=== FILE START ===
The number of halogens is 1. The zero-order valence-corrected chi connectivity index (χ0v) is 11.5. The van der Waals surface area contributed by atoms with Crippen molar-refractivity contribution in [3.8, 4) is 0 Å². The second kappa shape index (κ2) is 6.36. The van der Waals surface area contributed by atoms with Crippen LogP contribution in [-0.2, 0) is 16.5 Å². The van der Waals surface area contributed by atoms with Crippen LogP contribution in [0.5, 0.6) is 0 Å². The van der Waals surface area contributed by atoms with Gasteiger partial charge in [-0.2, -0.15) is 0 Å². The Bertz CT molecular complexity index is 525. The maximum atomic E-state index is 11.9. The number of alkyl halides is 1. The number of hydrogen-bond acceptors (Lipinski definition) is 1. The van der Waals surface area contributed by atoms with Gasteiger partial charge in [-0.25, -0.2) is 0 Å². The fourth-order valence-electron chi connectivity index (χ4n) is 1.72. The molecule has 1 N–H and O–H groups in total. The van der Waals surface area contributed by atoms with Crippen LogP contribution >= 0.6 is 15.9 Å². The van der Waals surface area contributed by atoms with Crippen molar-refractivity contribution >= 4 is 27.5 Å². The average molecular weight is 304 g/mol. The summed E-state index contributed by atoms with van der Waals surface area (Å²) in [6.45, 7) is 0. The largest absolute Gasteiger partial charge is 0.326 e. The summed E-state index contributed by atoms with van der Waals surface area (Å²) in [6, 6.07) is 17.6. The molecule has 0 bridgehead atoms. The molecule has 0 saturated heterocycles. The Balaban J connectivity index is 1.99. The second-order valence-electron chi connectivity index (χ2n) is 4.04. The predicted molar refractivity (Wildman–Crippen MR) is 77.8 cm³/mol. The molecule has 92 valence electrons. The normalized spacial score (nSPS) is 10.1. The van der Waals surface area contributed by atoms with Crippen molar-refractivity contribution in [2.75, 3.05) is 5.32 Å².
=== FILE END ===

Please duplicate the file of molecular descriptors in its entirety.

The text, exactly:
The number of halogens is 1. The zero-order valence-corrected chi connectivity index (χ0v) is 11.5. The van der Waals surface area contributed by atoms with Crippen molar-refractivity contribution in [3.8, 4) is 0 Å². The second kappa shape index (κ2) is 6.36. The van der Waals surface area contributed by atoms with Crippen LogP contribution in [-0.2, 0) is 16.5 Å². The van der Waals surface area contributed by atoms with Crippen LogP contribution in [0.5, 0.6) is 0 Å². The van der Waals surface area contributed by atoms with Gasteiger partial charge in [-0.2, -0.15) is 0 Å². The Bertz CT molecular complexity index is 525. The maximum atomic E-state index is 11.9. The number of alkyl halides is 1. The number of hydrogen-bond acceptors (Lipinski definition) is 1. The van der Waals surface area contributed by atoms with Gasteiger partial charge in [-0.25, -0.2) is 0 Å². The fourth-order valence-electron chi connectivity index (χ4n) is 1.72. The molecule has 1 N–H and O–H groups in total. The van der Waals surface area contributed by atoms with Crippen LogP contribution >= 0.6 is 15.9 Å². The van der Waals surface area contributed by atoms with Crippen molar-refractivity contribution >= 4 is 27.5 Å². The average molecular weight is 304 g/mol. The summed E-state index contributed by atoms with van der Waals surface area (Å²) in [6.45, 7) is 0. The largest absolute Gasteiger partial charge is 0.326 e. The summed E-state index contributed by atoms with van der Waals surface area (Å²) in [6, 6.07) is 17.6. The molecule has 0 bridgehead atoms. The molecule has 0 saturated heterocycles. The Balaban J connectivity index is 1.99. The second-order valence-electron chi connectivity index (χ2n) is 4.04. The predicted molar refractivity (Wildman–Crippen MR) is 77.8 cm³/mol. The molecule has 92 valence electrons. The normalized spacial score (nSPS) is 10.1. The van der Waals surface area contributed by atoms with Crippen molar-refractivity contribution in [2.75, 3.05) is 5.32 Å².